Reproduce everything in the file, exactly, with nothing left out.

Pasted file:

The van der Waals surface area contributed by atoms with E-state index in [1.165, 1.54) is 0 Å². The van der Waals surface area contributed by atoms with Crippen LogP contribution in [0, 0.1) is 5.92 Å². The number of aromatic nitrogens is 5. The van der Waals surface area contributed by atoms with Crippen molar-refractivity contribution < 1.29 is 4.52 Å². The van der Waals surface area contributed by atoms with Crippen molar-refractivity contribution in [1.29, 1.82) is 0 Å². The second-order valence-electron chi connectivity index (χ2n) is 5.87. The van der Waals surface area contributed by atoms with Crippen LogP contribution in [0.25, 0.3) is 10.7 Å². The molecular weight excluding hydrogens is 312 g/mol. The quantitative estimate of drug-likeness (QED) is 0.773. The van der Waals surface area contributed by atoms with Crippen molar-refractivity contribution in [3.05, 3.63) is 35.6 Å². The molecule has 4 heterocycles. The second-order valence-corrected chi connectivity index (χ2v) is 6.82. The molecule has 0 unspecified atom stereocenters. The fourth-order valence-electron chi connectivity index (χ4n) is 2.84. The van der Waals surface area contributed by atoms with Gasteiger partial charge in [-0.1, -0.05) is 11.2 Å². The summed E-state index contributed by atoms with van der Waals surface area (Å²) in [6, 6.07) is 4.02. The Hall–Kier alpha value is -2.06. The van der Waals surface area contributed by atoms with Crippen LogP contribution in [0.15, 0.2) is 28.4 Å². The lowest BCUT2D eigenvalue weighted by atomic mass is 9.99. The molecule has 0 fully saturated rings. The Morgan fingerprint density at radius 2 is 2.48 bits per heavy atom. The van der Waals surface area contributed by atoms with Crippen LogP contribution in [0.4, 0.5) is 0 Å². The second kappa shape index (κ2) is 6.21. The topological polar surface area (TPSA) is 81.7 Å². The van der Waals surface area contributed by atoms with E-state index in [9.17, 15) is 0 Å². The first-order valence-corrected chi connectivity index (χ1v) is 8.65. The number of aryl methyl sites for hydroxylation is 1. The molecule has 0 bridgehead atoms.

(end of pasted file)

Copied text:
The van der Waals surface area contributed by atoms with E-state index in [1.165, 1.54) is 0 Å². The van der Waals surface area contributed by atoms with Crippen LogP contribution in [0, 0.1) is 5.92 Å². The number of aromatic nitrogens is 5. The van der Waals surface area contributed by atoms with Crippen molar-refractivity contribution < 1.29 is 4.52 Å². The van der Waals surface area contributed by atoms with Crippen molar-refractivity contribution in [1.29, 1.82) is 0 Å². The second-order valence-electron chi connectivity index (χ2n) is 5.87. The van der Waals surface area contributed by atoms with Crippen LogP contribution in [0.25, 0.3) is 10.7 Å². The molecular weight excluding hydrogens is 312 g/mol. The quantitative estimate of drug-likeness (QED) is 0.773. The van der Waals surface area contributed by atoms with Crippen molar-refractivity contribution in [3.05, 3.63) is 35.6 Å². The molecule has 4 heterocycles. The second-order valence-corrected chi connectivity index (χ2v) is 6.82. The molecule has 0 unspecified atom stereocenters. The fourth-order valence-electron chi connectivity index (χ4n) is 2.84. The van der Waals surface area contributed by atoms with Gasteiger partial charge in [-0.1, -0.05) is 11.2 Å². The summed E-state index contributed by atoms with van der Waals surface area (Å²) in [6, 6.07) is 4.02. The Hall–Kier alpha value is -2.06. The van der Waals surface area contributed by atoms with Crippen LogP contribution in [0.15, 0.2) is 28.4 Å². The lowest BCUT2D eigenvalue weighted by atomic mass is 9.99. The molecule has 0 fully saturated rings. The Morgan fingerprint density at radius 2 is 2.48 bits per heavy atom. The van der Waals surface area contributed by atoms with Crippen LogP contribution in [0.4, 0.5) is 0 Å². The second kappa shape index (κ2) is 6.21. The topological polar surface area (TPSA) is 81.7 Å². The van der Waals surface area contributed by atoms with E-state index in [9.17, 15) is 0 Å². The first-order valence-corrected chi connectivity index (χ1v) is 8.65. The number of aryl methyl sites for hydroxylation is 1. The molecule has 0 bridgehead atoms.